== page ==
* Australian dollar up at $0.9028, a good climb from a low of $0.8915 seen here early Monday, and $0.8828 seen here late Friday.
* Traders said positive risk reversal trades in currency options suggested the Aussie's bounce may last for awhile yet, but it remains to be seen if the trend has legs to run in the longer term.
* Resistance seen setting in around $0.9050, the 50 percent Fibonacci retracement level of its drop from the mid-April high of $0.9389 to last week's low of $0.8711. Charts suggest support is around $0.8925 for now.
* New Zealand dollar firm at $0.7245, a sizeable gain from $0.7169 seen early Monday. Support seen at $0.7100, with resistance at $0.7250, then $0.7265.
* The European Union agreed on a 500 billion-euro ($670 billion) emergency fund on Monday to protect highly indebted eurozone countries from the 'wolfpack' of financial markets.
* The IMF was expected to contribute around 250 billion euros to the package. Importantly, the ECB chipped in by saying it would buy euro zone sovereign debt, providing crucial liquidity to markets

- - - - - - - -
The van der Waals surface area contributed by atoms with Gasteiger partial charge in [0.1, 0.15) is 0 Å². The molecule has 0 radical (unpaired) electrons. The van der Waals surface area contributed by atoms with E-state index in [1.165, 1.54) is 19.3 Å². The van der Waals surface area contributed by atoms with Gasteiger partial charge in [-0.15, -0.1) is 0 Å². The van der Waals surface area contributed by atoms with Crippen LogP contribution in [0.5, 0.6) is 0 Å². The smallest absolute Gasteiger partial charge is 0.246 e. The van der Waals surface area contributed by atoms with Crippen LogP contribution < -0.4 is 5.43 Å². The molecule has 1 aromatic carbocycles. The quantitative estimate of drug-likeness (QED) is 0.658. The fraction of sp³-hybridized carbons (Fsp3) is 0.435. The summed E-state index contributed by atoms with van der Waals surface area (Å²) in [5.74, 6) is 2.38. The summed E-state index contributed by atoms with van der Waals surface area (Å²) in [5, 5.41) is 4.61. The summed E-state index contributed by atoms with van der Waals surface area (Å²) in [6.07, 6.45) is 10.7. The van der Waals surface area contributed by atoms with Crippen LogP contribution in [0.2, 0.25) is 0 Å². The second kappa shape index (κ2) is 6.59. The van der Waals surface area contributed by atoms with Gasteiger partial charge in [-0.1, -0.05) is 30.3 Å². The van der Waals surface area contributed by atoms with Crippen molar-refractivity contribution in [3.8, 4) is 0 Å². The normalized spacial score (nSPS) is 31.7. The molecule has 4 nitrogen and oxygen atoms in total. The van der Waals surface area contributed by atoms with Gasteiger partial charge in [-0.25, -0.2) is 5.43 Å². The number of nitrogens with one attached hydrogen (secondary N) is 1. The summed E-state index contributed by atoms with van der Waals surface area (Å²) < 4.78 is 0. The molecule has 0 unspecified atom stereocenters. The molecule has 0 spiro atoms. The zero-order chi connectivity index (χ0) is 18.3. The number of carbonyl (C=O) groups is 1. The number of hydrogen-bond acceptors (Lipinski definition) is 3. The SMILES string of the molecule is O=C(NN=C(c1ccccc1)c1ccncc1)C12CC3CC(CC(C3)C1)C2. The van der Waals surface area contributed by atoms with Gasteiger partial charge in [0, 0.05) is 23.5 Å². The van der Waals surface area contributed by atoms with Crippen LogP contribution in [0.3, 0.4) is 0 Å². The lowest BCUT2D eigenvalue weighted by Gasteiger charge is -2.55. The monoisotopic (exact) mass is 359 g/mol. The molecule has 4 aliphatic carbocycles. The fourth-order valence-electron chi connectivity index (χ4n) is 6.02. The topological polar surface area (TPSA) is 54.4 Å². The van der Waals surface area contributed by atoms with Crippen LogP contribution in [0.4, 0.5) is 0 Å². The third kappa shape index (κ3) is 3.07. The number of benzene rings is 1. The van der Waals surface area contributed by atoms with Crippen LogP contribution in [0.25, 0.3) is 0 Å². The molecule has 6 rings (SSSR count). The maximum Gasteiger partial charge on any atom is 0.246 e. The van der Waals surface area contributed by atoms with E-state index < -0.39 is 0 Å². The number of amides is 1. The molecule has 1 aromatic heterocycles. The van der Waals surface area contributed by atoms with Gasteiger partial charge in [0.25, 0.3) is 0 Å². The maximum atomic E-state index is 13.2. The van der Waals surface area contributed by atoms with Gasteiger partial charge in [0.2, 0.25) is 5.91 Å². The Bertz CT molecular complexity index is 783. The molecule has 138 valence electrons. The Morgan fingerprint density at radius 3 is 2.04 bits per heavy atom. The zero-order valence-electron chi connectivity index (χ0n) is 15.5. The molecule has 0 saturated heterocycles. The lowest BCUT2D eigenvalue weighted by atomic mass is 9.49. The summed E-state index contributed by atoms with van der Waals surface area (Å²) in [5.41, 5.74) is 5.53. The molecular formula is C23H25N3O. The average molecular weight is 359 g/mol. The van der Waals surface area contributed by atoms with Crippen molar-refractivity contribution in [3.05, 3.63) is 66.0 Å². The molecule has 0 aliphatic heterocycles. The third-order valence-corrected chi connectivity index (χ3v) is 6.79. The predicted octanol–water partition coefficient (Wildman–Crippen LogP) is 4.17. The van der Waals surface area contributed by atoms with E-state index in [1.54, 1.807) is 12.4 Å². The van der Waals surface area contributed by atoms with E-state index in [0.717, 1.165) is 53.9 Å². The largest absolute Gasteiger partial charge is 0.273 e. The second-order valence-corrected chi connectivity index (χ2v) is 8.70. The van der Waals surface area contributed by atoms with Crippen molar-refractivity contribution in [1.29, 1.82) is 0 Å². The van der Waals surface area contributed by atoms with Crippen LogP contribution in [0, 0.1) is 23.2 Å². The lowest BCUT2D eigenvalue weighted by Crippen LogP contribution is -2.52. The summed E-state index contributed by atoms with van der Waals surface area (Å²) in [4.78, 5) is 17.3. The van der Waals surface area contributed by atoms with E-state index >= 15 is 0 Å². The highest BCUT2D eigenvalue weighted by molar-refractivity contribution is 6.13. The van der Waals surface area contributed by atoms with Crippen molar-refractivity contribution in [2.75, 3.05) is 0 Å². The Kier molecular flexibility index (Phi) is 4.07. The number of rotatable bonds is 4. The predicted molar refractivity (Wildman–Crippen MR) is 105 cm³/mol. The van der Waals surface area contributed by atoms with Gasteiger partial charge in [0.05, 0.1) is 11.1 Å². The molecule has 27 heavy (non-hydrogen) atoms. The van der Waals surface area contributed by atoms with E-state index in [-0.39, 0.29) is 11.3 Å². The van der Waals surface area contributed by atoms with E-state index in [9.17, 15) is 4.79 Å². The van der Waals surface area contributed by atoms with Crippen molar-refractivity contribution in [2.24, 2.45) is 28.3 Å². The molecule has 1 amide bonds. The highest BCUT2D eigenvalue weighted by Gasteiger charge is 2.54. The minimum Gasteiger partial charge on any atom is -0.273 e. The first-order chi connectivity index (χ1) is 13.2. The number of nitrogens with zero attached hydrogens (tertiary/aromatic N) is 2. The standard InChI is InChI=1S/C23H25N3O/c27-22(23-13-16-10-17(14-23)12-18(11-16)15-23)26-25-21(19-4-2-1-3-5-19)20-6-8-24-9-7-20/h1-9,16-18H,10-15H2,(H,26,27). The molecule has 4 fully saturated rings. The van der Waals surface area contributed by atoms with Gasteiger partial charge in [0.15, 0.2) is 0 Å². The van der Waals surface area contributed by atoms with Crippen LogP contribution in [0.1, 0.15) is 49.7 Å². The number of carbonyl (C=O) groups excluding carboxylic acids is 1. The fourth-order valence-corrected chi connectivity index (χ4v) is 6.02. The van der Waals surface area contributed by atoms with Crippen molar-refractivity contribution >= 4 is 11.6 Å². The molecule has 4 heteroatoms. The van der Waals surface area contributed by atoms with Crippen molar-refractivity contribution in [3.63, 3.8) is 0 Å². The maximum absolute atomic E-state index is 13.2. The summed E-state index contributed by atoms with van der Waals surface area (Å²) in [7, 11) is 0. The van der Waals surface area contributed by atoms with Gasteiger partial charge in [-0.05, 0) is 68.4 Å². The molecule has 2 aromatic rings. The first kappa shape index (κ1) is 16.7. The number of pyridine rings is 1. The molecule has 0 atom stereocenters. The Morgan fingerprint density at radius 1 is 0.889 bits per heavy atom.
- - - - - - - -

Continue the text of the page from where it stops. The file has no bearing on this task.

* Euro bounced and stocks jumped as EU finance ministers settled on what they hoped would be a package big enough to prevent Greece's debt crisis from spreading and stave off any threat to the global economic recovery.
* Aussie and kiwi both pull away from recent highs against the euro, as the single currency gains across the board. Both currencies up against the safe-haven yen
* The Aussie Kiwi cross-rate holds steady about A$1.2480.
* The main events in Australia this week are the Federal Government's budget, due to be delivered on Tuesday, and jobds numbers on Thursday.
* A survey released on Monday showed New Zealand house price growth stalled in April, as buyers were wary of upcoming changes to property taxation.
* A separate survey on the housing market will be released on Friday, with retail sales data for the March quarter also due this week.
* Government debt yields were up sharply on a reversal of safe-haven flows, with U.S. 10-year yields up 12bps at 3.55 pct. Australian three-year bond futures slid 0.170 points to 94.800 and the 10-year contract fell 0.135 points to 94.385.
* NZ government bonds were mixed, with shorter term maturities dipping while longer-dated debt firmed.
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